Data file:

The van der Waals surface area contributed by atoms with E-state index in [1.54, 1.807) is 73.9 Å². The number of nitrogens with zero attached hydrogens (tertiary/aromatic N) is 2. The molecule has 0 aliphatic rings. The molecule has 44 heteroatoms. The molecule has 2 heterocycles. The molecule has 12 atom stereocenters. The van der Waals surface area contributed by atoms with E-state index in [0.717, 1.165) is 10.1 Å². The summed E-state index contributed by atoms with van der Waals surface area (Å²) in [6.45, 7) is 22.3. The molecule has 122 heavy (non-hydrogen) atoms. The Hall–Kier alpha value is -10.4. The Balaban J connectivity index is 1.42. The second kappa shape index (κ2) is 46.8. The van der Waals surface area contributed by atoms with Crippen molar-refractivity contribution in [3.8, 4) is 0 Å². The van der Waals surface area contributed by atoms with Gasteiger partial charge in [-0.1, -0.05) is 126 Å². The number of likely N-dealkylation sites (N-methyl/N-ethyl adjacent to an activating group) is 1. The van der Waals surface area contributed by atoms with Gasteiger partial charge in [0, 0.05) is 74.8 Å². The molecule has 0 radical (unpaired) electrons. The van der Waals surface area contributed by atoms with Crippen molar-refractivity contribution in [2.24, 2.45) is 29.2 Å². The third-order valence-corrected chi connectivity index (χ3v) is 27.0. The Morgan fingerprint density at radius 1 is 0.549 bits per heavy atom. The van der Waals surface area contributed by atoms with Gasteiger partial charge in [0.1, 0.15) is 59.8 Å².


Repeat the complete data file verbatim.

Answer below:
The van der Waals surface area contributed by atoms with E-state index in [1.54, 1.807) is 73.9 Å². The number of nitrogens with zero attached hydrogens (tertiary/aromatic N) is 2. The molecule has 0 aliphatic rings. The molecule has 44 heteroatoms. The molecule has 2 heterocycles. The molecule has 12 atom stereocenters. The van der Waals surface area contributed by atoms with E-state index in [0.717, 1.165) is 10.1 Å². The summed E-state index contributed by atoms with van der Waals surface area (Å²) in [6.45, 7) is 22.3. The molecule has 122 heavy (non-hydrogen) atoms. The Hall–Kier alpha value is -10.4. The Balaban J connectivity index is 1.42. The second kappa shape index (κ2) is 46.8. The van der Waals surface area contributed by atoms with Crippen molar-refractivity contribution in [3.8, 4) is 0 Å². The van der Waals surface area contributed by atoms with Gasteiger partial charge in [-0.1, -0.05) is 126 Å². The number of likely N-dealkylation sites (N-methyl/N-ethyl adjacent to an activating group) is 1. The van der Waals surface area contributed by atoms with Gasteiger partial charge in [0, 0.05) is 74.8 Å². The molecule has 0 radical (unpaired) electrons. The van der Waals surface area contributed by atoms with Crippen molar-refractivity contribution in [2.24, 2.45) is 29.2 Å². The third-order valence-corrected chi connectivity index (χ3v) is 27.0. The Morgan fingerprint density at radius 1 is 0.549 bits per heavy atom. The van der Waals surface area contributed by atoms with Gasteiger partial charge in [0.1, 0.15) is 59.8 Å².